A visit to at least one of Budapest’s thermal baths is a MUST when you visit the city. The city is built above thermal hot springs, which is why several of these springs were turned into thermal pools. The Szechenyi Baths are the most famous one and the largest ones – in fact, one of the largest thermal pools in all of Europe! They’re particularly famous thanks to the beautiful neo-Baroque building they’re facing, making it an extraordinary spa experience.

Since the Szechenyi Baths are very popular, it’s recommended to book tickets in advance, especially if you are visiting during the busy summer season (May to October), and if you don’t have much time, go for the fast-track tickets. Fast-track tickets are €21 on weekdays and €22 (roughly US$25) on weekends and Holidays, and this price includes not only Skip the Line Entry but also a private cabin room, and you can spend the entire day in the baths if you want to.Szechenyi bath

3 Drink in a Ruin Bar

Ruin bars, which are basically watering holes inside abandoned buildings, are something Budapest is famous for, and you have to visit at least one of them while you’re visiting the city. Most of the ruin bars are in the Jewish Quarter, where in the early 2000s, many buildings sat empty – and a business savvy local decided to turn one of these ‘ruins’ into a bar: Szimpla Kert. That was the very first one, and soon others followed. Many of these bars have a unique design, several rooms, and some have unique touches like mismatched furniture that looks like it was found on a flea market or at a garage sale (which it probably was.) The best part about them? That you can still get a large beer for $2 or even less!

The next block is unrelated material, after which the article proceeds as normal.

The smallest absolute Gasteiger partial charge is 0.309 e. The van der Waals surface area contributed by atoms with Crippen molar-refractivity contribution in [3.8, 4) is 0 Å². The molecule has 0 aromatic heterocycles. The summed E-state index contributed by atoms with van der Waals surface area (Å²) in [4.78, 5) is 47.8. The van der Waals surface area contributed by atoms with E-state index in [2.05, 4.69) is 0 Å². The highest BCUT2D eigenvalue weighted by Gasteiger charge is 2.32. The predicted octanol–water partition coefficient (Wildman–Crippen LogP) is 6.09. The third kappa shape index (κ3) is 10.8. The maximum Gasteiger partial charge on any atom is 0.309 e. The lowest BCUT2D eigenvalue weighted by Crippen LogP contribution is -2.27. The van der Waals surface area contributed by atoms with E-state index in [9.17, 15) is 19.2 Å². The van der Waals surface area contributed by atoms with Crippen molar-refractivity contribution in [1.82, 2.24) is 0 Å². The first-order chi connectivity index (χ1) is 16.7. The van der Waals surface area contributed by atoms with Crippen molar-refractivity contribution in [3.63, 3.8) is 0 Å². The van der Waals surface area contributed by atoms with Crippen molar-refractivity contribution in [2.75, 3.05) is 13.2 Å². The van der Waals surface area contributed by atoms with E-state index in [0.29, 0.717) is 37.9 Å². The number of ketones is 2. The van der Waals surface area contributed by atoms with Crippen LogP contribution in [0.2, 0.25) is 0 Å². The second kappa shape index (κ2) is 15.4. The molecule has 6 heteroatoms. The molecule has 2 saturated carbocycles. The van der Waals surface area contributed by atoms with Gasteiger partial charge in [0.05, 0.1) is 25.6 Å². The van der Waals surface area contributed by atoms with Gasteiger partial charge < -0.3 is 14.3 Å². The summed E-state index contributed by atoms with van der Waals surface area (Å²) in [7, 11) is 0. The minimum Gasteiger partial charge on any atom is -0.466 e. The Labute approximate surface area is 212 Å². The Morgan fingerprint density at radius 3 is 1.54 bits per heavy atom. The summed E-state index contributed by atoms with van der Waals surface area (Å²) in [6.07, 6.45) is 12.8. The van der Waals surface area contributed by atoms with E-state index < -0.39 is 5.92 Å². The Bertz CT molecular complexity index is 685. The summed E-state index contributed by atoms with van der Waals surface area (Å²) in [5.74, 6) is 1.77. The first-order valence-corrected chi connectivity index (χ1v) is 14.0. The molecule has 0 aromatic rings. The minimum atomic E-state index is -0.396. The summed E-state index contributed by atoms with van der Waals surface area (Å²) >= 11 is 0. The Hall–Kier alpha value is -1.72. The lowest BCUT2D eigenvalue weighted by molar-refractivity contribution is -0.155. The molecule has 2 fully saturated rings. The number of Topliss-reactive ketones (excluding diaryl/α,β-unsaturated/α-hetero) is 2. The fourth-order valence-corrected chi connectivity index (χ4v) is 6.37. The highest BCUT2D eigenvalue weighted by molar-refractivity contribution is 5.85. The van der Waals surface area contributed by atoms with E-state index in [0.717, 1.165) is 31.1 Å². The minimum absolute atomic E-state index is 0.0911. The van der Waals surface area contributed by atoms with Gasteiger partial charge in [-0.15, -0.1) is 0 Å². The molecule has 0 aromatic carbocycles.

In addition to Szimpla Kert, Instant, Mazel Tov and Ellátó Kert are worth a visit, too. If you’re traveling by yourself, consider joining a Ruin Bar – there are several tours in Budapest, check Tripadvisor for the best rated tour.Szimpla Kert Ruin Bar Trabant

4 Eat in the Great Market Hall

Budapest’s Great Market Hall (Nagyvasarcsarnok in Hungarian – try to say that word!) looks more like a train station from the outside: a majestic building where you can watch the locals as they shop for fresh spices and produces, but also nosh on some Hungarian specialties. The three-storey market hall has enough to see to keep you entertained for a couple of hours. Budapest, HungaryIf you’re not sure, what food to try, here are some recommendations:

  • Langos, a deepfried dough topped with sweet (honey) or savory (garlic, cheese, sour cream) toppings
  • Sweet strudels for dessert
  • Pogácsa (the Hungarian version of a scone)
  • Hungarian salami
  • Kürtőskalács – the famous Hungarian chimney cake (which you can’t miss if you love cinnamon!)

5 See the Shoes on the Danube